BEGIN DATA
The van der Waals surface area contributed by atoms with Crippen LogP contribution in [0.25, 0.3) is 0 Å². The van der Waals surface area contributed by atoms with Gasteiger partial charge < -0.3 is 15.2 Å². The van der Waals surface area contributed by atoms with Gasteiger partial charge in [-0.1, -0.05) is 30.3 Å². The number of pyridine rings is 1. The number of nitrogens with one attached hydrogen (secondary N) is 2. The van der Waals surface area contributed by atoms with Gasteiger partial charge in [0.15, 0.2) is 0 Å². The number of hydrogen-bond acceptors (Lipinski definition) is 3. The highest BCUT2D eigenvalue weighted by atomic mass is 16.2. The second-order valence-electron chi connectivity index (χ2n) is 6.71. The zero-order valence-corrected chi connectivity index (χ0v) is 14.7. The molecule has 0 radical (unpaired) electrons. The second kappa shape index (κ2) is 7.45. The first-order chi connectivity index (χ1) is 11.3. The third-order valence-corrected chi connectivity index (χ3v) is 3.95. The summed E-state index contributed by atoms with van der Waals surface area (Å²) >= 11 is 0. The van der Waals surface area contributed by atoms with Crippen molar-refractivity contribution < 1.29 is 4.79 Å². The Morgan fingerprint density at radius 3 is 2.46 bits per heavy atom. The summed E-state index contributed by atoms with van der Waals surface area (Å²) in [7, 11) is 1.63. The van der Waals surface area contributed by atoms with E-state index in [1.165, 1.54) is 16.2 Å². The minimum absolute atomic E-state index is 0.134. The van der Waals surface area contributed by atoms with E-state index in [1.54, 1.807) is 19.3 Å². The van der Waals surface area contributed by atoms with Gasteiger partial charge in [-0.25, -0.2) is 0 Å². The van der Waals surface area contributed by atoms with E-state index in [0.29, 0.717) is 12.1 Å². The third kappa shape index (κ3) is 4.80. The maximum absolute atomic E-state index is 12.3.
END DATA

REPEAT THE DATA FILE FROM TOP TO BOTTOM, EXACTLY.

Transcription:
The van der Waals surface area contributed by atoms with Crippen LogP contribution in [0.25, 0.3) is 0 Å². The van der Waals surface area contributed by atoms with Gasteiger partial charge < -0.3 is 15.2 Å². The van der Waals surface area contributed by atoms with Gasteiger partial charge in [-0.1, -0.05) is 30.3 Å². The number of pyridine rings is 1. The number of nitrogens with one attached hydrogen (secondary N) is 2. The van der Waals surface area contributed by atoms with Gasteiger partial charge in [0.15, 0.2) is 0 Å². The number of hydrogen-bond acceptors (Lipinski definition) is 3. The highest BCUT2D eigenvalue weighted by atomic mass is 16.2. The second-order valence-electron chi connectivity index (χ2n) is 6.71. The zero-order valence-corrected chi connectivity index (χ0v) is 14.7. The molecule has 0 radical (unpaired) electrons. The second kappa shape index (κ2) is 7.45. The first-order chi connectivity index (χ1) is 11.3. The third-order valence-corrected chi connectivity index (χ3v) is 3.95. The summed E-state index contributed by atoms with van der Waals surface area (Å²) >= 11 is 0. The van der Waals surface area contributed by atoms with Crippen molar-refractivity contribution < 1.29 is 4.79 Å². The Morgan fingerprint density at radius 3 is 2.46 bits per heavy atom. The summed E-state index contributed by atoms with van der Waals surface area (Å²) in [7, 11) is 1.63. The van der Waals surface area contributed by atoms with E-state index in [1.165, 1.54) is 16.2 Å². The minimum absolute atomic E-state index is 0.134. The van der Waals surface area contributed by atoms with E-state index in [1.54, 1.807) is 19.3 Å². The van der Waals surface area contributed by atoms with Gasteiger partial charge in [-0.25, -0.2) is 0 Å². The van der Waals surface area contributed by atoms with E-state index in [0.29, 0.717) is 12.1 Å². The third kappa shape index (κ3) is 4.80. The maximum absolute atomic E-state index is 12.3.